We’ve always believed that the most satisfying careers for Hispanic and bilingual professionals are the ones that use our language skills or multicultural experience. But don’t take our word for it—listen to their voices as they tell their own stories. Take this opportunity to learn from their ups and downs and share your own !
My native language is Portuguese (the Brazilian flavor) and it has helped me a lot since it was either a requirement or a “desirable skill” in my last 3 jobs.
Being fluent in English and Spanish has helped me immensely at work, giving me the opportunity to participate in media interviews in both languages. It has also helped me establish a closer bond with our clients.
Speaking more than one language has been an enormous help to me professionally. Without English I may have had to flip burgers when I arrived in the US.
The key is to live a lifestyle that is within your means and finding satisfaction in what you can afford.
Sometimes is better to say “no” to some money, but have a well balanced life.
This industry is an Old Boys Club. Coming in as a young, female, Latina professional, I’ve been overlooked often as too young or inexperienced when meeting new people in the business.
I knew at that moment that what I did for families was a good thing and I knew at that moment that I didn’t want to do anything else.
I learned by working in the ghetto that there is a tremendous misunderstanding of the industry. I noticed that the scripts we use have no fit with the low income families I serve.
I’m Mexican-American and early on in my career it was a little more difficult because they didn’t classify us as Hispanic. at that time there was a bit more of a stigma being a professional Mexican. Even today there is still a stigma out there but it has gotten better.
Once you get in the workplace, no matter what your surname is, when you perform well, the creme will rise to the top.
’m Mexican, first generation in the US. I’ve had a wider range of
cases at the Shelter due to the diversity in San Diego and the strong Hispanic population, so it has helped me a lot. Speaking Spanish in Southern California is a must at times. It has helped me tremendously and I’m glad my parents enforced that I remained fluent in Spanish.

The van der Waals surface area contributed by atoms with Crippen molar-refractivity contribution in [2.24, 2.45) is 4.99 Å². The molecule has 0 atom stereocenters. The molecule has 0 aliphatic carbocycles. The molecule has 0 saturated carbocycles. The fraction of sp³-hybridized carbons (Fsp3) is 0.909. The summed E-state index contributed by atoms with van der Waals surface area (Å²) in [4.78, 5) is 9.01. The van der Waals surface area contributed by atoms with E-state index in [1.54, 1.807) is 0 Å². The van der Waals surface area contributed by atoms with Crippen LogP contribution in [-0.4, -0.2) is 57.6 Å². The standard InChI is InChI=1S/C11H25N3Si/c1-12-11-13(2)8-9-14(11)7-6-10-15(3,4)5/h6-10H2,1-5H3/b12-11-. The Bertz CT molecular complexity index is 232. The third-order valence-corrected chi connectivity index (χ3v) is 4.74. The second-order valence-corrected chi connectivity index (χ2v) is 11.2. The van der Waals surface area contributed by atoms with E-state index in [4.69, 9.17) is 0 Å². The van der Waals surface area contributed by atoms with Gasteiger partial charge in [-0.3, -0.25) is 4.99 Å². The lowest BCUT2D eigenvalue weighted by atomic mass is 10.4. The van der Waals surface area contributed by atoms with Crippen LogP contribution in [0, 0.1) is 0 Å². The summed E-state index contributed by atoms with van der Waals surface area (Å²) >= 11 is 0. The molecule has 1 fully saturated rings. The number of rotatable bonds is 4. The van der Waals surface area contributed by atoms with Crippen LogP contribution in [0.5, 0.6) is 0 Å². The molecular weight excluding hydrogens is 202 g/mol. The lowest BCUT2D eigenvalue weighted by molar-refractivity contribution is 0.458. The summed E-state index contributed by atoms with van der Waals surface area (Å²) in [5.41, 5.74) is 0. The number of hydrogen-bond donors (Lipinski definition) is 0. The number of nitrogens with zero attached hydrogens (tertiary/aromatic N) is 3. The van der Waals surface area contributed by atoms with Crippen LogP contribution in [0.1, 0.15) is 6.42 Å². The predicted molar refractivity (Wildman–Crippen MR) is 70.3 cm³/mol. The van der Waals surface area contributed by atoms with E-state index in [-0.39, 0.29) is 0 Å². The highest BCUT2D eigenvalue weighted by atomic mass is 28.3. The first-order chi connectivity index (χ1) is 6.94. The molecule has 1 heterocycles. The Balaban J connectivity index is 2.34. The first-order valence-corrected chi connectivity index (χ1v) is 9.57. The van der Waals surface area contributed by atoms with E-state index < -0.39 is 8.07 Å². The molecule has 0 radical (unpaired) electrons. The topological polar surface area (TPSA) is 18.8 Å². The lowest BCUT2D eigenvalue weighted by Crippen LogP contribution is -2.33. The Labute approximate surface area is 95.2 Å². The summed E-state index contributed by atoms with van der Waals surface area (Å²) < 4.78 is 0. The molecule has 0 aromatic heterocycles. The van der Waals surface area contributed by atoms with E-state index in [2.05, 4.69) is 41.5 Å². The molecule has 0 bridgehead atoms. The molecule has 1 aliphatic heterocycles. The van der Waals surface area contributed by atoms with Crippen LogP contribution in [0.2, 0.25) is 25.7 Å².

I deal with Hispanic media and am good at what I do because I not only buy, plan and place the media. I also consume and understand the programming choices.
When I am teaching a particularly complex lesson, and I get an “Aha!” moment from my students, that is an amazing feeling. At that moment, your world feels complete.
Fresh out of college, I was working late and one of the managing partners came over and asked me to empty out the trash cans from the offices before I left for the evening. I was shocked, but then I laughed at her. I just reminded her that I was part of her team. I don’t let these kinds of things get to me.
Once I had an agency share proposals for a TV spot and they presented an ad containing paper mвchй piсatas, ceramic figurines, and all the stereotypical souvenirs a tourist in Mexico would be interested in. This was only 5 years ago with a major ad agency, and even though we had a VERY long meeting with them about it, they never really understood what the problem was.
When I was starting out and I was put on the spot by management and was asked to explain something I did and why, I would be told not to be defensive. After many years of hearing it and not quite understanding it, I realized I wasn’t always in front of a firing squad for my actions, and that I wasn’t always being blamed for something going wrong. Sometimes management just needed to understand what decisions were being made, and the reason behind them, so they would know how to move forward, or how to best change direction.
People who come to the US from other countries seeking the dream tend to work very hard to achieve their goals and that is why most of us succeed.